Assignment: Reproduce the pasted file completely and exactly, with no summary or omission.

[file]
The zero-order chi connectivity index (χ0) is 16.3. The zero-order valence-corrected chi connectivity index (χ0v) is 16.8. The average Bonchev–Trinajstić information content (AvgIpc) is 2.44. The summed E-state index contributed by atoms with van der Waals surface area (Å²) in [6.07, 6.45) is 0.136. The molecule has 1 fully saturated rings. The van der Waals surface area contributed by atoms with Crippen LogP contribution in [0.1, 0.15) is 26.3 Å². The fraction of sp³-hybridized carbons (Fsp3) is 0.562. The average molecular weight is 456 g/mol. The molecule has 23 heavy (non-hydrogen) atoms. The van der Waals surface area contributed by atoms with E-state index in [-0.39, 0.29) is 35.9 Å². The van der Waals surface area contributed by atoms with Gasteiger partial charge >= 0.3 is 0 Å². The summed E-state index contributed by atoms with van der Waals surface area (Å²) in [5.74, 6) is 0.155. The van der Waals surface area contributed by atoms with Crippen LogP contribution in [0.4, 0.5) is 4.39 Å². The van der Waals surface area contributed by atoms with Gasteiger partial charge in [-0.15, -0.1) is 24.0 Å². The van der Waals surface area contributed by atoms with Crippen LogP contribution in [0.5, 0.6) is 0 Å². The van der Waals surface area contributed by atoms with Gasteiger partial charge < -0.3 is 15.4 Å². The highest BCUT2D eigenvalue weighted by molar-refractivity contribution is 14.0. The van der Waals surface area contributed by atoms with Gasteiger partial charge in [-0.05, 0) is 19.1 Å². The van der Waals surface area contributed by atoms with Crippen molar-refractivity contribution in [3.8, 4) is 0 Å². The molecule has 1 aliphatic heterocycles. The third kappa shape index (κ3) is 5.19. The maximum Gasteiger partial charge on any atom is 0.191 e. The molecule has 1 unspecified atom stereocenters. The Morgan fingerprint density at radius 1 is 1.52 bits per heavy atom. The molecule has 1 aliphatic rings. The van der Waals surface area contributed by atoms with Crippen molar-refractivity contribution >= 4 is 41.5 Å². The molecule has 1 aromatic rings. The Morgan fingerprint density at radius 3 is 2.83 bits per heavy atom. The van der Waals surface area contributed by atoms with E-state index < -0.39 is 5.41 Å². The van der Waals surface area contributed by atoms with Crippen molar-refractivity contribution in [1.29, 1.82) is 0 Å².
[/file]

The zero-order chi connectivity index (χ0) is 16.3. The zero-order valence-corrected chi connectivity index (χ0v) is 16.8. The average Bonchev–Trinajstić information content (AvgIpc) is 2.44. The summed E-state index contributed by atoms with van der Waals surface area (Å²) in [6.07, 6.45) is 0.136. The molecule has 1 fully saturated rings. The van der Waals surface area contributed by atoms with Crippen LogP contribution in [0.1, 0.15) is 26.3 Å². The fraction of sp³-hybridized carbons (Fsp3) is 0.562. The average molecular weight is 456 g/mol. The molecule has 23 heavy (non-hydrogen) atoms. The van der Waals surface area contributed by atoms with E-state index in [-0.39, 0.29) is 35.9 Å². The van der Waals surface area contributed by atoms with Gasteiger partial charge >= 0.3 is 0 Å². The summed E-state index contributed by atoms with van der Waals surface area (Å²) in [5.74, 6) is 0.155. The van der Waals surface area contributed by atoms with Crippen LogP contribution in [0.4, 0.5) is 4.39 Å². The van der Waals surface area contributed by atoms with Gasteiger partial charge in [-0.15, -0.1) is 24.0 Å². The van der Waals surface area contributed by atoms with Crippen LogP contribution in [0.5, 0.6) is 0 Å². The van der Waals surface area contributed by atoms with Gasteiger partial charge < -0.3 is 15.4 Å². The highest BCUT2D eigenvalue weighted by molar-refractivity contribution is 14.0. The van der Waals surface area contributed by atoms with Gasteiger partial charge in [-0.05, 0) is 19.1 Å². The van der Waals surface area contributed by atoms with Crippen molar-refractivity contribution in [3.8, 4) is 0 Å². The molecule has 1 aliphatic heterocycles. The third kappa shape index (κ3) is 5.19. The maximum Gasteiger partial charge on any atom is 0.191 e. The molecule has 1 unspecified atom stereocenters. The Morgan fingerprint density at radius 1 is 1.52 bits per heavy atom. The molecule has 1 aliphatic rings. The van der Waals surface area contributed by atoms with Crippen molar-refractivity contribution >= 4 is 41.5 Å². The molecule has 1 aromatic rings. The Morgan fingerprint density at radius 3 is 2.83 bits per heavy atom. The van der Waals surface area contributed by atoms with E-state index < -0.39 is 5.41 Å². The van der Waals surface area contributed by atoms with Crippen molar-refractivity contribution in [1.29, 1.82) is 0 Å².